Tecfidera, Gilenya Equally Effective, But More MS Patients Stop Tecfidera, Real-World Study Shows

Tecfidera, Gilenya Equally Effective, But More MS Patients Stop Tecfidera, Real-World Study Shows
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Tecfidera (dimethyl fumarate) and Gilenya (fingolimod) are equally effective in treating multiple sclerosis (MS), but Tecfidera shows higher rates of discontinuation, according to a real-world study.

The study, “Discontinuation and comparative effectiveness of dimethyl fumarate and fingolimod in 2 centers,” was published in the journal Neurology Clinical Practice.

Tecfidera (marketed by Biogen) and Gilenya (marketed by Novartis) are approved oral disease-modifying therapies for the treatment of relapsing-remitting multiple sclerosis (RRMS). So far, no randomized, controlled trial has compared the effectiveness and discontinuation of these therapies, but real-world studies of MS patients at several sites may help fill this knowledge gap.

A recent study of RRMS patients in Italy suggested that Tecfidera and Gilenya are equally effective. While another study showed that patients receiving Tecfidera are more likely to stop treatment than those on Gilenya, due to adverse side effects.

To clarify these results in a larger population involving more than one site, researchers compared the effectiveness and discontinuation rates of Tecfidera and Gilenya for two years in MS patients treated at two large academic MS centers.

The team noted that the study included patients with RRMS or progressive MS to demonstrate the real-world experience of the use of disease-modifying therapies.

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Researchers retrospectively analyzed data of 737 patients treated with Tecfidera and 535 treated with Gilenya at the Cleveland Clinic Mellen Center, in Ohio, and the Rocky Mountain MS Center at the University of Colorado.

Most patients were women, white, had RRMS, and had MS for about 13 years. Mean age of patients receiving Tecfidera was 46.4 years, and for those treated with Gilenya mean age was 43.3 years.

The team found no significant differences in effectiveness between Tecfidera and Gilenya in MS patients, with 61.2% of Tecfidera patients and 63.4% of Gilenya patients showing no disease activity after two years.

However, men and patients with RRMS had a higher likelihood of developing more brain lesions with Tecfidera than with Gilenya. Also, patients who had not received treatment before Tecfidera showed a greater likelihood of relapse compared with those receiving Gilenya as first-line therapy, suggesting a reduced effectiveness of Tecfidera as first-line treatment.

Interestingly, the proportion of MS patients, including RRMS patients, who had relapses during treatment was lower than those reported in Phase 3 clinical trials, confirming treatment effectiveness in the real-world.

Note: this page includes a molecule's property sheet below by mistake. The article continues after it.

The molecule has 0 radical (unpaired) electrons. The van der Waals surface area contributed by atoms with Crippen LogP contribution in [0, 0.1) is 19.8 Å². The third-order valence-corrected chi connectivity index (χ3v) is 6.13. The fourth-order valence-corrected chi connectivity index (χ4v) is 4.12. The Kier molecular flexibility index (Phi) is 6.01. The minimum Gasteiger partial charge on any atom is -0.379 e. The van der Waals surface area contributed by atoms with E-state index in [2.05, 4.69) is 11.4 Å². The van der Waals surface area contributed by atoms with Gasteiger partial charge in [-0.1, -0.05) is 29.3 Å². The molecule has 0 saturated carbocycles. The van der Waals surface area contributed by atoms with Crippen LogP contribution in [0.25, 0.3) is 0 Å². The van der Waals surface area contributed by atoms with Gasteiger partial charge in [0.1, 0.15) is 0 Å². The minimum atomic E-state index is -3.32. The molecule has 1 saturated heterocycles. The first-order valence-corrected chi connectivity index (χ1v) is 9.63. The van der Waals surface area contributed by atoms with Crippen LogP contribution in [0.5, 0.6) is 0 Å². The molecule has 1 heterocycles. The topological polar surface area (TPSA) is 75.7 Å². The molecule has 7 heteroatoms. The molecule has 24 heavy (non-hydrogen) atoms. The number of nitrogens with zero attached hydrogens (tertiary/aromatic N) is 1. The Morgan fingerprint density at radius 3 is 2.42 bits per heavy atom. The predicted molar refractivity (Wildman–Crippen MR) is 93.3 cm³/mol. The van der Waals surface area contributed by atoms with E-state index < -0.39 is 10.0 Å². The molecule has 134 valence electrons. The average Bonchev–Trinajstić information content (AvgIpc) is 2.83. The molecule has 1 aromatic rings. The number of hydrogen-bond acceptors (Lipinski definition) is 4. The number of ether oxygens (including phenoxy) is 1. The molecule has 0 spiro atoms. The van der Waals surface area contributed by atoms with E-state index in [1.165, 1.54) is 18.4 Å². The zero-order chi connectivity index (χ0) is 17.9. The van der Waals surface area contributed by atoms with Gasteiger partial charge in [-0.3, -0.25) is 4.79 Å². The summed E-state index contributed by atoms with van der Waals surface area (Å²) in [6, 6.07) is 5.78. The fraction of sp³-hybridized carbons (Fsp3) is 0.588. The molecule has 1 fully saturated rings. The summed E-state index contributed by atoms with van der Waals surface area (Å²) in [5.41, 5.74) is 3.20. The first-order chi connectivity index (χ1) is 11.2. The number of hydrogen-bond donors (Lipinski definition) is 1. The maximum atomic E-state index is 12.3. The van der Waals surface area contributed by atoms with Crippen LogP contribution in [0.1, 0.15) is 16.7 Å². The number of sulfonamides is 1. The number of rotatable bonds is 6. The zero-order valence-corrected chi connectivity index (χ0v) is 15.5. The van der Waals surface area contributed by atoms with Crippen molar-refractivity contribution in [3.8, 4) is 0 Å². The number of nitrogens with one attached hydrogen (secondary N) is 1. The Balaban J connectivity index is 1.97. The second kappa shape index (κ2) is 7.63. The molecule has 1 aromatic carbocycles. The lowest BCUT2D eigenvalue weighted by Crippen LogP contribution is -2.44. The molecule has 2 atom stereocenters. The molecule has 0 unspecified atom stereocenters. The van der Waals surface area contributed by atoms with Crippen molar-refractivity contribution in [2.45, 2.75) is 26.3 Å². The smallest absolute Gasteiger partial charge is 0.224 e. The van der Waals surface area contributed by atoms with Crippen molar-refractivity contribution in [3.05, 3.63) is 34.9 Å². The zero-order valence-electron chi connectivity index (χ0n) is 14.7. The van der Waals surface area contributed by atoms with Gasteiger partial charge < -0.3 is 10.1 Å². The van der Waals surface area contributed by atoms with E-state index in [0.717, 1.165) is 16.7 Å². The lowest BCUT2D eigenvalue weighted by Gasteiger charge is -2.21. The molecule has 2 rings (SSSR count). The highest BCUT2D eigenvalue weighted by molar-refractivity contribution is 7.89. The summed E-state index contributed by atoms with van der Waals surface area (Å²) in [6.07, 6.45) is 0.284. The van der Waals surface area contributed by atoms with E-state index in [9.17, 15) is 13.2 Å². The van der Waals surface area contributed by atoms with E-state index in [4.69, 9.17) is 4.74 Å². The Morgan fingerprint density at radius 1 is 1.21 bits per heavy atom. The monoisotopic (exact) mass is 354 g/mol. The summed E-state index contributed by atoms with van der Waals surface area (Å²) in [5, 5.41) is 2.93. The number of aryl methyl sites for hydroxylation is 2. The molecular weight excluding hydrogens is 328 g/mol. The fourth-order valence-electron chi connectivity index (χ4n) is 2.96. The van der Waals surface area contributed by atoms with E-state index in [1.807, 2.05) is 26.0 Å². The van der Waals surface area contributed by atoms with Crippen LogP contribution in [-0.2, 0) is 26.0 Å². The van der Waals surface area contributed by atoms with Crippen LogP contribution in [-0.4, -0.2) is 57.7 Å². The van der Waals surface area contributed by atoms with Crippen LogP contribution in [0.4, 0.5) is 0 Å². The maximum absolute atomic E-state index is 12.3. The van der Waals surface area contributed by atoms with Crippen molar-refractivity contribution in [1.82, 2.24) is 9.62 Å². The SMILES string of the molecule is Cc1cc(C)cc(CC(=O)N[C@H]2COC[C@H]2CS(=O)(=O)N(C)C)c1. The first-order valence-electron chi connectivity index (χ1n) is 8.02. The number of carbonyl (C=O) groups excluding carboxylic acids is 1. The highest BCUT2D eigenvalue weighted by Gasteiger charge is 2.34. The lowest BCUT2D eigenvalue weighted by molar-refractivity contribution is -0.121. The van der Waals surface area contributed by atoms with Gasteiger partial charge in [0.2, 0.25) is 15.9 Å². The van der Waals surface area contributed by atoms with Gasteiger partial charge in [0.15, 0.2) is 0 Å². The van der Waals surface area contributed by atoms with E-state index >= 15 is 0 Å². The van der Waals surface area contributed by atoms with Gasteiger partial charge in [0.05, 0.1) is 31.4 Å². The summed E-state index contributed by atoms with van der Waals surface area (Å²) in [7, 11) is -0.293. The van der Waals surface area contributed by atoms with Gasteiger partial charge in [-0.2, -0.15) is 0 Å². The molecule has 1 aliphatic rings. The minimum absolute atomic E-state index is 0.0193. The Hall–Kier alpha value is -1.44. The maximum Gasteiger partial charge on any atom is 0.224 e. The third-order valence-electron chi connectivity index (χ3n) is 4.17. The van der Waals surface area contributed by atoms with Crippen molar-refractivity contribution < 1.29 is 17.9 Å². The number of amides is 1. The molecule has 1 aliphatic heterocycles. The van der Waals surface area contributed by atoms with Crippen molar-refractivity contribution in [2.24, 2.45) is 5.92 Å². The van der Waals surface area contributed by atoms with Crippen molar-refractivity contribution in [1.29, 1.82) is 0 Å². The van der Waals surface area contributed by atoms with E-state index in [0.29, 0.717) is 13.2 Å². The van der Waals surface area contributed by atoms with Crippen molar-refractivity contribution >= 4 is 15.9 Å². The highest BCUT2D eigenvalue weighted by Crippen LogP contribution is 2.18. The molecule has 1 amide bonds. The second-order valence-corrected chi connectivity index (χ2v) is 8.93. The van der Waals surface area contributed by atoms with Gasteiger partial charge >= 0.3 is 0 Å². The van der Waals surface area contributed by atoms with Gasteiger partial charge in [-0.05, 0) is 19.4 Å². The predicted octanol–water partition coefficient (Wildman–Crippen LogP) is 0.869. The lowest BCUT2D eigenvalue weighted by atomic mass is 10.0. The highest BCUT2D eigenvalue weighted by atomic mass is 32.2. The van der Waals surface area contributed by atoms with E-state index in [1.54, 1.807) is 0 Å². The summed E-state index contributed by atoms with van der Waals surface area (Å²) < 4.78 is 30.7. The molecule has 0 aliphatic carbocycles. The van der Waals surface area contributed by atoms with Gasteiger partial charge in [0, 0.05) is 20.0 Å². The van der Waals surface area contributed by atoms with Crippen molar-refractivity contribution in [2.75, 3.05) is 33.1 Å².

This difference may be a result of the inclusion in the study of older patients with both active and inactive disease activity at the beginning of treatment, whereas clinical trials were restricted to young patients with recent disease activity.

Regarding discontinuation, significantly more patients treated with Tecfidera (44.2%) stopped treatment, compared with those receiving Gilenya (34.8%), and discontinuation occurred earlier in Tecfidera patients.

In both groups, the most common reason for discontinuation was intolerability, but Tecfidera patients were significantly more likely to stop therapy because of intolerability issues (56.1% versus 46.3% in the Gilenya group).

Gastrointestinal problems with Tecfidera (57.9%) and headaches with Gilenya (14%) were the main intolerability issues leading to discontinuation.

No difference was found between both treatments regarding discontinuation due to disease activity — 10% with Tecfidera versus 11.4% with Gilenya.

Interestingly, the team noted, women discontinued Tecfidera therapy more due to intolerability than men, which was consistent with previous reports.

“The observed sex differences in DMT [Tecfidera] discontinuation may be clinically relevant and warrant further investigation,” the researchers wrote.

Older patients also were more likely do discontinue Tecfidera treatment compared to Gilenya.

Overall, the team concluded that this real-world data confirms the results of previous studies demonstrating similar effectiveness between Tecfidera and Gilenya, and an increased chance of discontinuing Tecfidera treatment compared with Gilenya, largely due to intolerability issues.

Marta Figueiredo holds a BSc in Biology and a MSc in Evolutionary and Developmental Biology from the University of Lisbon, Portugal. She is currently finishing her PhD in Biomedical Sciences at the University of Lisbon, where she focused her research on the role of several signalling pathways in thymus and parathyroid glands embryonic development.
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Marta Figueiredo holds a BSc in Biology and a MSc in Evolutionary and Developmental Biology from the University of Lisbon, Portugal. She is currently finishing her PhD in Biomedical Sciences at the University of Lisbon, where she focused her research on the role of several signalling pathways in thymus and parathyroid glands embryonic development.
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